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Flash Reference Guide

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Working With Layers and Keyframes

Last updated Aug 22, 2003.

The world associates Flash with one thing: animation. Flash may not be the best tool for animation, but it’s certainly the most well-known. A quick visit to a Web site like AtomFilms, for example, will show you some of the innovative ways designers are using Flash animation to create Hollywood-style video shorts.

As with chess, although Flash animation is easy to learn, it can take a lifetime to master. There are essentially four types of Flash animation:

  • Frame-based animation
  • Motion tween animation
  • Shape tween animation
  • ActionScript-controlled animation

The first three animation types live in the Timeline. Generally, you’ll find that ActionScript-controlled animation is also placed in the Timeline, but not always. The Timeline, as shown below, has been part of Flash since version 1.0 and it’s where you’ll do most of your work as an animator. It’s worth your time to become familiar with the Timeline before jumping into animation.

Using The Timeline

The Timeline has various tools you can use for creating animation. In this tutorial, I’m going to focus on creating layers and frames. In future tutorials, I’ll give you a detailed analysis of each part of the Timeline.

The layers, on the left side of the Timeline, operate similarly to layers in Photoshop. You can control objects in any layer. This means that you can create a layer to be your background and additional layers for each segment of animation.

In the Timeline, time is broken down into frames. The numbers across the Timeline do NOT correspond to time, but rather the number of frames in an animation. This takes a little getting used to as you can change the number of frames that are played by second. The default playback speed for Flash is 12 FPS (frames per second), which means that for every 12 frames, one whole second of time will elapse. You can make your movie appear to run faster or slower by changing the speed of the frames per second.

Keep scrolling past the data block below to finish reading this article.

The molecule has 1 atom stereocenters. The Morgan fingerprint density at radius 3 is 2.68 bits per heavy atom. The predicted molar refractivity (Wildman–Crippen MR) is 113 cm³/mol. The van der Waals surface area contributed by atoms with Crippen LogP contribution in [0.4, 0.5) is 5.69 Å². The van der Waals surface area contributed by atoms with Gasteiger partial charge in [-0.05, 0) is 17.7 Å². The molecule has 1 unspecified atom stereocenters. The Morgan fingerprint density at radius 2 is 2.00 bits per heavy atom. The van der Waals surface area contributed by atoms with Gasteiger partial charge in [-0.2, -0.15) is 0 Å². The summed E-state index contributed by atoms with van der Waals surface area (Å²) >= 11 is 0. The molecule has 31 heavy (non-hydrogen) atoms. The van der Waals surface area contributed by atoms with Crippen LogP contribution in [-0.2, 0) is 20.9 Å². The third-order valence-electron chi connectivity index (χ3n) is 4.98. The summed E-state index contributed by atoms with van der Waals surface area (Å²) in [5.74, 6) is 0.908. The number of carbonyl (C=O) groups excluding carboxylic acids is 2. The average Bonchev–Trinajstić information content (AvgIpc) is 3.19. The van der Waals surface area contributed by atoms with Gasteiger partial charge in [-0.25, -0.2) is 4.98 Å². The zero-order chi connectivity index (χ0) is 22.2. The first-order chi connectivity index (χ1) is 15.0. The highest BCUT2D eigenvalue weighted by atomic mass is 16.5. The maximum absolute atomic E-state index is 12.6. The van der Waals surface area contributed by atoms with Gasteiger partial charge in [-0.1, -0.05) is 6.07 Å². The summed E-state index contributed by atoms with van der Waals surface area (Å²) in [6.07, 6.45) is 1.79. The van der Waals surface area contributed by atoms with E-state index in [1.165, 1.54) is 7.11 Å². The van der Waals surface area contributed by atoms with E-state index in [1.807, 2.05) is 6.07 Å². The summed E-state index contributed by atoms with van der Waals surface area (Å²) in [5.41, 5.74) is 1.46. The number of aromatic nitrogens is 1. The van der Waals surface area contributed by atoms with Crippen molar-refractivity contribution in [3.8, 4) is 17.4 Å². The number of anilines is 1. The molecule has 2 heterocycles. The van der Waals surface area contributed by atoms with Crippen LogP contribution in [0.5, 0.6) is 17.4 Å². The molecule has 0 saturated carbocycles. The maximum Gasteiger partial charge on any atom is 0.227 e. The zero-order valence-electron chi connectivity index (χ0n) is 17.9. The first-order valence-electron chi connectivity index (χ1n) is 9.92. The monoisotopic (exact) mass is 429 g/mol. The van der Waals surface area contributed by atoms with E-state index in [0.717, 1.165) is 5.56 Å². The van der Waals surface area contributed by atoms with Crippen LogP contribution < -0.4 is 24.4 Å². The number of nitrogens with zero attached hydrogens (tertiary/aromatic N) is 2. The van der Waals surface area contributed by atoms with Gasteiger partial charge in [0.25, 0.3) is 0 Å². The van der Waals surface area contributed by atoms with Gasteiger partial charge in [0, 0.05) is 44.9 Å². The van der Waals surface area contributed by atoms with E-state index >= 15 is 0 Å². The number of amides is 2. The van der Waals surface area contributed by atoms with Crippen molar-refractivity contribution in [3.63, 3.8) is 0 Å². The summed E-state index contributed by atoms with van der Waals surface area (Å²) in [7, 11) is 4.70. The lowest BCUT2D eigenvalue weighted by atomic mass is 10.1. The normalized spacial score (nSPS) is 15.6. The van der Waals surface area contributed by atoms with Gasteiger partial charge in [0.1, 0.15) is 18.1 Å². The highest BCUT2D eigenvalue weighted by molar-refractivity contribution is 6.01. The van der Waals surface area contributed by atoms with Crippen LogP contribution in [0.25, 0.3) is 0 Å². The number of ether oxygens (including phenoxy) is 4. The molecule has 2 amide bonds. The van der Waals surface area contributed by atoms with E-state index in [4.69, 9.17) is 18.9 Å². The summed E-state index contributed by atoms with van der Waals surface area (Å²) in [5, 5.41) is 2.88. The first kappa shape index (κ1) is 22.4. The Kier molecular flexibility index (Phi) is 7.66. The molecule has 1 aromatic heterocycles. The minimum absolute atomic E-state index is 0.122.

The movie’s speed is highlighted on the Timeline. The following illustration demonstrates this:

You can double-click the FPS box on the Timeline to open the Document Properties window. The Document Properties Window allows you to change the frame rate.

To give you some perspective of what this can mean, here is a table listing a few standard frame rates:

  • 12 FPS — Default in Flash
  • 24 FPS — Cinema movies broadcast at this rate
  • 29 FPS — Conventional TV
  • 60 FPS — High definition
  • 100 FPS — Animation speed with a 256 MB video card

The faster your animation, the more fluid and realistic it will appear. To pull it off, however, you’ll need a computer with a good video card to process your new movie.

Working With Keyframes

Objects need to be added to the Stage for them to appear on the Timeline. In the following image, you can see that several objects have been added to several different layers:

In the Timeline, you’ll see a black dot in the first frame of each layer. This black dot is called a "keyframe." It is significant because it indicates a change in position for an object on the screen. You can move objects by creating new keyframes. You can move the helicopter, for example, from one place to another by adding a new keyframe.

To add a new keyframe, select a new frame and press F6. Selecting F6 adds a new keyframe to the Timeline. A copy of the previous frame is made and pasted into the new keyframe. You can now move the object in your new frame. Keep adding keyframes until you have the desired animation effect, as shown in the following image:

When using keyframes, you don’t need to duplicate the ForeGround and BackGround layers. However, I’ve added blank frames so that the ForeGround and BackGround layers can be seen throughout the entire animation. To add a blank frame, press F5.

Creating layers and keyframes are the first steps to learning how to create animation in Flash. In future tutorials, I’ll cover more advanced techniques, so stay tuned.